A biopsy was not done, but the ultrasound showed nodules and scars on her liver. As the end approached, a fluid buildup started and she seemed to be in pain. The vet said her liver had failed and her kidneys were probably shutting down too. Rosie Eickwort appeared to have signs of a copper storage disorder. She had many tests to rule out other disorders and the blood work and the needle biopsy indicated liver problems. Her diet was eventually changed to Nature's Recipe Vegetarian Canine Maintenance Diet (dry) and her blood work has improved. We are keeping our paws crossed for Rosie and her offspring.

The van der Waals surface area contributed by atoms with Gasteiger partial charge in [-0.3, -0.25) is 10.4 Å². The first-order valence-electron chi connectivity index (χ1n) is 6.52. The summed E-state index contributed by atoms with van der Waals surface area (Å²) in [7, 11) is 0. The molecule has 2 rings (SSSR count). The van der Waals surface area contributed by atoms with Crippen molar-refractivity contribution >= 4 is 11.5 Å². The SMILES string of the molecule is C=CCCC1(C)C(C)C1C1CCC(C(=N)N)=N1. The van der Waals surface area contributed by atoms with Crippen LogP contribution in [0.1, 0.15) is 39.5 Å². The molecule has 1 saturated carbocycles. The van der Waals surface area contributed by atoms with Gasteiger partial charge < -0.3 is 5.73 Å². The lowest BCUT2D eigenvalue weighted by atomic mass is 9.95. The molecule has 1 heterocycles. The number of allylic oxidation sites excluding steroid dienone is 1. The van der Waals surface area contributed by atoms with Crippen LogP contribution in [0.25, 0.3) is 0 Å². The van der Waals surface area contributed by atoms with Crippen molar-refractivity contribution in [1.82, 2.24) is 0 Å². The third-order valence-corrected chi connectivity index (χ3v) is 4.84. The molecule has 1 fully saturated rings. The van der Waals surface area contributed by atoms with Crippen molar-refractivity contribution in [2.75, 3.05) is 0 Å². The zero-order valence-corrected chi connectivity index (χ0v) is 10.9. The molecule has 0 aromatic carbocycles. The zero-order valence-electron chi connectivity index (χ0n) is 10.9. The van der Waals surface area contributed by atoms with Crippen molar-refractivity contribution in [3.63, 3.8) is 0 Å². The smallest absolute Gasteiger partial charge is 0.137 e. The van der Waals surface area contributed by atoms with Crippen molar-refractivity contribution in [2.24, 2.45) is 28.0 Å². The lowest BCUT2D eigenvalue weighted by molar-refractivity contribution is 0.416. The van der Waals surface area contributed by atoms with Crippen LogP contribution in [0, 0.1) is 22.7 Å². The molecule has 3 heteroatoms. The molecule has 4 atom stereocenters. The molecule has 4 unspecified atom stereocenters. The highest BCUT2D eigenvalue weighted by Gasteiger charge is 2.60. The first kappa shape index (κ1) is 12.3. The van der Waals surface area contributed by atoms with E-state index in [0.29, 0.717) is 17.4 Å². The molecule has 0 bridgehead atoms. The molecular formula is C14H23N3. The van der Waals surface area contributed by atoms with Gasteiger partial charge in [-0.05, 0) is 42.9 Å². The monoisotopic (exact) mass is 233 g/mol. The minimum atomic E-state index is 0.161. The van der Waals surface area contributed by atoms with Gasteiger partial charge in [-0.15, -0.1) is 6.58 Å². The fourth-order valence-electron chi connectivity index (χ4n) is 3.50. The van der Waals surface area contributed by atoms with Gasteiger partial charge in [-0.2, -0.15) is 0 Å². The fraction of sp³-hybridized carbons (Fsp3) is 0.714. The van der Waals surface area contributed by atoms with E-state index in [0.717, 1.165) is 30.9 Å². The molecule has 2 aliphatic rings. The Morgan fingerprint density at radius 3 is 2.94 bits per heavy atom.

The liver can be damaged by a variety of drugs or toxins your dog may have taken (e.g., steroid anti-inflammatories can be a problem). Some are safe to use, but others can be toxic, depending on the dosage and the condition of the dog's liver. Note that the new drug, Rimadyl, has been found in rare instances to produce a severe, but reversible form of liver disease. Check with your vet if your Scottie is on this medication for arthritis or other pain. Oxibendazole, an ingredient in Filaribits Plus is thought to have caused liver damage in several kennels of Scotties, when the product first came on the market years ago. The drug caused severe, but usually reversible liver disease in some dogs, although I heard that some Scotties did die. I was trying (unsuccessfully) to trace down a former Washington, D.C. Scottie club member whose dog had this problem. I remember hearing that the company came through and supplied regular Filaribits for the rest of the dog's life. Anticonvulsants can cause changes in blood work and can occasionally cause true liver disease. Prednisone and Cortisone, whether given to treat specific diseases or erroneously produced in excess can cause Cushing's Syndrome. I am always cautious when using steroids because of adverse side effects they can produce. Carole Owen, Scottish Terrier breeder and widely-read authority on our breed, related a story about a Scottie having bad liver counts after ingesting a chocolate bar. She had taken a visiting Scottie in for a teeth cleaning. During preliminary blood work, her vet discovered irregularities in the dog's blood count. A bit of investigation indicated that the Scottie had stolen and eaten a chocolate bar. This is one of the reasons vets are always warning you about dogs and chocolate. Carole advises having blood work done before any operation, even for something as simply as a dental cleaning. Ask your vet what his policy is on that.